Watercolor TV

I don’t remember who on the OCA FB page introduced me to this, but Matthew Palmer’s Watercolor TV series is great fun. He has a nice teaching style, very relaxed.

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B.C., Lesson 1

Whenever there’s a point where we have to wait for something to dry, he suggests it’s a nice time to get a brew, my kind of guy! I see the potential for an art class drinking game. One shot each time he calls a color juicy, chug a beer when it’s brew time…

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B.C., Lesson 2

Seriously, the videos are well done, and as a complete beginner, I’m learning some much-needed basic techniques.

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A.B.C., Lesson 1

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Well, that didn’t work…

This idea:

IMG_2073became this:

IMG_2074a bit sloppy, but I don’t see enough potential to pursue.

Then this:

IMG_2073became this:

IMG_2081One exercise calls for a solid colored background, and I decided to create that with watercolor. Then went on to watercolor and cut papers for the mountains and cup. Again, I don’t care for the end result at all, but still think the idea has potential.

Part Two, Ex. 2.2, Block Silhouette

Block Silhouette

I chose the Teatime theme.

Experimenting with shapes:

Part Two, Ex. 2.2

Part Two, Ex. 2.2

That raised the question, once cut out, does the shape need to stay together?

Part Two, Ex. 2.2

Part Two, Ex. 2.2

I am happy with this one. I felt the prints on the pot, cups, etc., balanced well with the bright orange-red of the ‘tea’ and it has the slightly chaotic feel I wanted. Originally I used more pastel/floral papers for the crockery, but felt the steampunk style paper lent more to the overall tumultuous feeling.

The next one did not work well. I liked the notion of the teapots hunting, but overall it’s too busy, with no real focal point.

Part Two, Ex. 2.2

Part Two, Ex. 2.2

I was thinking about the next exercise, Line, in my journal:

IMG_2025and playing with watercolors:

IMG_2007Which led to another block collage, on a woven newsprint background:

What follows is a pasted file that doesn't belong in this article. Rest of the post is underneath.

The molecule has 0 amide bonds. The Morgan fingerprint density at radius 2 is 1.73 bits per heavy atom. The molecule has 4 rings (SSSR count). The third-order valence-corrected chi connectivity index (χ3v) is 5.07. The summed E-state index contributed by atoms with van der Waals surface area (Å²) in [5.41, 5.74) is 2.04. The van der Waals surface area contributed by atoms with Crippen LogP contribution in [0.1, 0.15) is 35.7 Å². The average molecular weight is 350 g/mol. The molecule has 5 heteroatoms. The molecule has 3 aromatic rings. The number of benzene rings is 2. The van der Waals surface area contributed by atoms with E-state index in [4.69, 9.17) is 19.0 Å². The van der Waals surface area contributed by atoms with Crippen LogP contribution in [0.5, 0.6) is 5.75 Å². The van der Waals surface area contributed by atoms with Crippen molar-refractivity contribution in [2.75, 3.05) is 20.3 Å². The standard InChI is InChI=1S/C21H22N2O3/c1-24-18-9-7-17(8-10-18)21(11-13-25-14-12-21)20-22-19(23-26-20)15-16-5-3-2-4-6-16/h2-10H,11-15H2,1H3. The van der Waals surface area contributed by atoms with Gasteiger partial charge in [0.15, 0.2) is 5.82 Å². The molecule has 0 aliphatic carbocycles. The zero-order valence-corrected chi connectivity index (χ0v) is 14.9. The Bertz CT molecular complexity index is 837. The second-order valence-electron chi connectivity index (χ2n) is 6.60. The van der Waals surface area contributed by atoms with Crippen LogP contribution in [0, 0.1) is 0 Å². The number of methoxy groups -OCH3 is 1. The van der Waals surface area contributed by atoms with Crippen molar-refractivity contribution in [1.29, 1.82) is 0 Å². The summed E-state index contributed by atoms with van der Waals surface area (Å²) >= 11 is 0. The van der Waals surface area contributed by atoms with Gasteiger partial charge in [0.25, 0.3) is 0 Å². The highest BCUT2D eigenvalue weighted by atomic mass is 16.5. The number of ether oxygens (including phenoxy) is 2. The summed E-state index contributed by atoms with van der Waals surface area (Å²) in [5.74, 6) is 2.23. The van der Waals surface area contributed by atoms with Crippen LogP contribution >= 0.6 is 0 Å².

Part Two, Ex. 2.2

Part Two, Ex. 2.2

I wanted to contrast the innocuous teapot and cup, as well as the fading primary colors with the mesh of dark news in the background, and I’m pleased with the result. You might notice that the cups are completely glued down, and the pots are not. I’m not sure which way is better, though since texture is not a part of this exercise, I suppose I will eventually glue them all flat.

I’d still like to try some version of my original journal idea!

Warm Up, Mark Making Ex. 0.4 and Summary

The last warm up exercise calls for larger paper, and marks of our own choosing.

Masking fluid, graphite and ink

Masking fluid, graphite and ink

This page is actually from my sketch book, but I liked the way these three mediums worked together, so I decided to try that again in the larger format:

Graphite, charcoal, ink and masking fluid

Graphite, charcoal, ink and masking fluid

It was interesting to plan out the different layers, and adding some marks after the masking fluid came off.

Back and white ink

Black and white ink

I applied the black ink with a sponge first, then used a drawing stick for both black and white lines. I like the high-contrast feel of this piece, the way the white pops out on top of the black ink. I had played around with it in my sketchbook first:

Balck and white ink

Black and white ink

Warm Up Summary

Trying all the different mediums and techniques has been great at helping me relax, and not be scared of the blank page!

The unconventional tools weren’t nearly as effective as the conventional tools, but some did provide a look that you wouldn’t get with anything else, so always worth trying. It was certainly something I might not have thought to do before this course.

India ink is something I can see using again in the future, I love the boldness of it when used undiluted, and the contrast it provides against some of the softer tools, such as graphite.

The warm up exercises helped me feel more confident about trying different mediums and tools, and not worry about whether or not I draw well, but more about using the different mediums creatively. I also moved from using my sketchbook solely to sketch with pencils, and more to experiment with different ideas and techniques, and I can see this being very important for future projects.